Greenpeace, along with other climate groups, and co-founder and executive chairman of Ripple (XRP), Chris Larsen, has launched a new campaign aimed at changing Bitcoin (BTC) to a more environmentally friendly consensus model.
The “change the code, not the climate” campaign aims to pressure key industry leaders, Bitcoin miners and influencers like Elon Musk and Jack Dorsey into moving over to a new consensus model saying:
“If only 30 people — the key miners, exchanges and core developers who build and contribute to Bitcoin’s code — agreed to reinvent proof-of-work mining or move to a low-energy protocol, Bitcoin would stop polluting the planet.”
Greenpeace cites concerns that the energy required to mine Bitcoin comes mostly from fossil fuels, and that miners are using coal waste and associated natural gas as ways to fuel their operations.
Greenpeace accepted Bitcoin donations for seven years between 2014 and May 2021 before announcing it was halting the acceptance of Bitcoin donations, citing environmental concerns. Around the same time, Tesla CEO Elon Musk stopped accepting Bitcoin payments for Tesla vehicles.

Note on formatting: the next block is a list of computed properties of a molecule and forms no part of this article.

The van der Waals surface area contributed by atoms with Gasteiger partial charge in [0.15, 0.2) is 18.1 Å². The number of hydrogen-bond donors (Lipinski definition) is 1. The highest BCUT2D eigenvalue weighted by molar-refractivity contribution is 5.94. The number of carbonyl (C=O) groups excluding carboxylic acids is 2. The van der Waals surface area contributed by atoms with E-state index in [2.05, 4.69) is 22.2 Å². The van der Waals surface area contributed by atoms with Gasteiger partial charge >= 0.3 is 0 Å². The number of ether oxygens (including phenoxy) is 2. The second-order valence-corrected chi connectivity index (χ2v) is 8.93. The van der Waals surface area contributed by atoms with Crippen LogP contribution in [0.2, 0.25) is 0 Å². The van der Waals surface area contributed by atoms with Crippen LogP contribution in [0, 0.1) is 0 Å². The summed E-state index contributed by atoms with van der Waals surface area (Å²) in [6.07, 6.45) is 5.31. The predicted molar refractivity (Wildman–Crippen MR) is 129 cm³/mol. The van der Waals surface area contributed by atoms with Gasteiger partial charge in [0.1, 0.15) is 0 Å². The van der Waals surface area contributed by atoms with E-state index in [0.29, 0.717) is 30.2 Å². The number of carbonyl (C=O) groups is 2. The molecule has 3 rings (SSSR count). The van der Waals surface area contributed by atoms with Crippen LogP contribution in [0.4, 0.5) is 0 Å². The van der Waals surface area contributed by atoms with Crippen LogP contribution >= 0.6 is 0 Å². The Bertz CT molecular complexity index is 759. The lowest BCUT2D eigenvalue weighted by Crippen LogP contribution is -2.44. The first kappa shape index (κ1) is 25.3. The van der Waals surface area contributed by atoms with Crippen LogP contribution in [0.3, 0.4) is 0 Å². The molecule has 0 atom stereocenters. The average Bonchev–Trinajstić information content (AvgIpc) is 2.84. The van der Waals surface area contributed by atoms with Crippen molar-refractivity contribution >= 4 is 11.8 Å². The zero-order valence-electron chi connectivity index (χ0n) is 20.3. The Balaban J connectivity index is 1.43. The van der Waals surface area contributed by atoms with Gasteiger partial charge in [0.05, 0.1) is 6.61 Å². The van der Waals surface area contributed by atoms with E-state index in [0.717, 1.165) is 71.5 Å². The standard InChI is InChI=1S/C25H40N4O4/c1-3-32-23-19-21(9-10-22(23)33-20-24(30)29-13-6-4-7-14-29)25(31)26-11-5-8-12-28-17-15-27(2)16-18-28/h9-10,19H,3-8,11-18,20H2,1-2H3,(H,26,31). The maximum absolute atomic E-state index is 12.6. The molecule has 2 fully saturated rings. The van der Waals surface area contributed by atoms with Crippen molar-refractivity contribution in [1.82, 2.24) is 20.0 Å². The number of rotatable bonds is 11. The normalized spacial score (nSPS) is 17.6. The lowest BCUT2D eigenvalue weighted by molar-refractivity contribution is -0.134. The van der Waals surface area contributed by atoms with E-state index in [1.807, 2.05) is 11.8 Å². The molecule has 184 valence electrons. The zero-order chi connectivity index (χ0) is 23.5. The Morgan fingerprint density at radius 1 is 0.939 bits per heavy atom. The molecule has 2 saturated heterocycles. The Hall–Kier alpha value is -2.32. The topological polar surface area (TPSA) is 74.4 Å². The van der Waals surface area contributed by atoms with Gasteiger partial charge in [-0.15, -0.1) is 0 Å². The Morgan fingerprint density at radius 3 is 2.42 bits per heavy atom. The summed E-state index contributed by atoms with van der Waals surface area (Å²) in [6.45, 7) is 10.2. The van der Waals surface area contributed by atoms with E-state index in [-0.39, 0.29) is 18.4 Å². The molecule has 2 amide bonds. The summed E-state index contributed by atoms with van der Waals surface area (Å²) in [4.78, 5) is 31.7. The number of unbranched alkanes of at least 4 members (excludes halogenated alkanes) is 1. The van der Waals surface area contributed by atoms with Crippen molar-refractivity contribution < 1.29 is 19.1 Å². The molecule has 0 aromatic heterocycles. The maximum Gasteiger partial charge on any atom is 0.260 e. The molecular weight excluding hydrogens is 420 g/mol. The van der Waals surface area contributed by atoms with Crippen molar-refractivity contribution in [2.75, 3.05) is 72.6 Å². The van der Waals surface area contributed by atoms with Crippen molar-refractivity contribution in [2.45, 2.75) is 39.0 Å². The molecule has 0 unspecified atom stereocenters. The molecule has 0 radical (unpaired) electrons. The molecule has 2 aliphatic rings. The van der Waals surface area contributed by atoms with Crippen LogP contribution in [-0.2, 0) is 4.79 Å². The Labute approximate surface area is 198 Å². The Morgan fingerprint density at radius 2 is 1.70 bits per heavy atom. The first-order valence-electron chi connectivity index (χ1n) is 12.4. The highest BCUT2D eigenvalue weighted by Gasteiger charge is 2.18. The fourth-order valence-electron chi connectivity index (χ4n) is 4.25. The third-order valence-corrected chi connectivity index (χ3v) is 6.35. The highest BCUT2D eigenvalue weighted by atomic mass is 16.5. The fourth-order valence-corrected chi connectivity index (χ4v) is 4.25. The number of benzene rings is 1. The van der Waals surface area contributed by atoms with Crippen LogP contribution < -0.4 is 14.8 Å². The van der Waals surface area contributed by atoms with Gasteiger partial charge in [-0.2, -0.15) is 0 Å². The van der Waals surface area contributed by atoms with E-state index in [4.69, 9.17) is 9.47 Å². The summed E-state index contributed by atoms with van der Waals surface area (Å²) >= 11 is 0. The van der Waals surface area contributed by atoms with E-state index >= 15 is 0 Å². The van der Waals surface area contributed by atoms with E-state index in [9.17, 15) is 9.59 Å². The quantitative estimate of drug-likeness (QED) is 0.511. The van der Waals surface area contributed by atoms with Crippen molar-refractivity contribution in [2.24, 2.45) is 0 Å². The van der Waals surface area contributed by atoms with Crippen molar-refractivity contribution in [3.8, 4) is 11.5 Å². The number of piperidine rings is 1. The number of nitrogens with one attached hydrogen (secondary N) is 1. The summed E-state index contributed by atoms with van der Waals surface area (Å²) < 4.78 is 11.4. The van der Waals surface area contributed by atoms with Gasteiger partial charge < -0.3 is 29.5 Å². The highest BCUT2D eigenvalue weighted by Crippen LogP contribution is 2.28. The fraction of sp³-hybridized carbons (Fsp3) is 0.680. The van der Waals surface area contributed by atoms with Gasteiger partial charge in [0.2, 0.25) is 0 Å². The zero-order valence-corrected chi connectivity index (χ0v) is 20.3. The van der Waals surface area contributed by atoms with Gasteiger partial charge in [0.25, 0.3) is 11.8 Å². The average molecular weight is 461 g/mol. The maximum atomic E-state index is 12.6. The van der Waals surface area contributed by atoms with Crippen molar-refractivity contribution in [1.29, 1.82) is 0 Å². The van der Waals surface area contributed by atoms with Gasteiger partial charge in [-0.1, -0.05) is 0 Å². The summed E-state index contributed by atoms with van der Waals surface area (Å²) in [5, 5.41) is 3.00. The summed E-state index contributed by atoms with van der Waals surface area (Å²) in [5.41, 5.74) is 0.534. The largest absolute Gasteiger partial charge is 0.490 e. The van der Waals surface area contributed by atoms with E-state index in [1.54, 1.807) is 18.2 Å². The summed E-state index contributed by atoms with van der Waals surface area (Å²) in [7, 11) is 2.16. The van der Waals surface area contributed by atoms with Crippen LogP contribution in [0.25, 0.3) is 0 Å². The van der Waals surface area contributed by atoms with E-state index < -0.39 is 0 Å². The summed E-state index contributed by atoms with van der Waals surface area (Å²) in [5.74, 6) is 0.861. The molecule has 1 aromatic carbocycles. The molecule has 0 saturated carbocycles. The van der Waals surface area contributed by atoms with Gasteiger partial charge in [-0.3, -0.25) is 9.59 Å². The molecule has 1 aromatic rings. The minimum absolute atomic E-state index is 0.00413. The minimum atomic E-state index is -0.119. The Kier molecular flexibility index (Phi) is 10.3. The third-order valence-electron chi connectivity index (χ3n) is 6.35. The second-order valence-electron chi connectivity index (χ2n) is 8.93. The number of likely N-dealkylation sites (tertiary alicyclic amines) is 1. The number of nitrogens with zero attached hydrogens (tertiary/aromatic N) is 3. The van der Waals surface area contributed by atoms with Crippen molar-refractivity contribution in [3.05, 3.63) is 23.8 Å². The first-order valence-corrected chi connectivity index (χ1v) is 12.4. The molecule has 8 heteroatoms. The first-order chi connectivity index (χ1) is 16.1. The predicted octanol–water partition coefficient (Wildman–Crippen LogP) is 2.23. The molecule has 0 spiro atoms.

Ethereum (ETH), which currently relies on the same proof-of-work mechanism as Bitcoin, is in the final stages of a lengthy and complicated process of a new proof-of-stake mechanism. Greenpeace says that proof-of-stake is much less environmentally harmful due to its lower energy consumption.
“Now with Ethereum changing, Bitcoin really is the outlier,” Larsen said to Bloomberg in an interview published on Tuesday. “Some of the newer protocols, Solana and Cardano, are built on low energy,” he added.
Larsen stated he owns Bitcoin and Ethereum and wanted to see both cryptocurrencies succeed, but that Bitcoin is heading down an unsustainable path. He added that if he had concerns about Bitcoin as competition for Ripple, he would let it continue.
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Some of the largest Bitcoin mining companies hold in excess of 5,000 BTC, upward of $237 million at current prices, and data shows that those with the most Bitcoin reserves are increasing their hash rate.
Greenpeace does note this in its manifesto, saying they understand Bitcoin stakeholders have an incentive not to change, as changing Bitcoin would make their expensive equipment much less valuable, meaning sunk costs or “other creative solutions” would have to be implemented.
Chris Bendiksen, a Bitcoin researcher at CoinShares was quoted in the report saying:
“I’d put the chance of Bitcoin ever moving to PoS at exactly 0%. There is no appetite among Bitcoiners to destroy the security of the protocol by making such a move.”
Greenpeace did not immediately respond to a request for comment.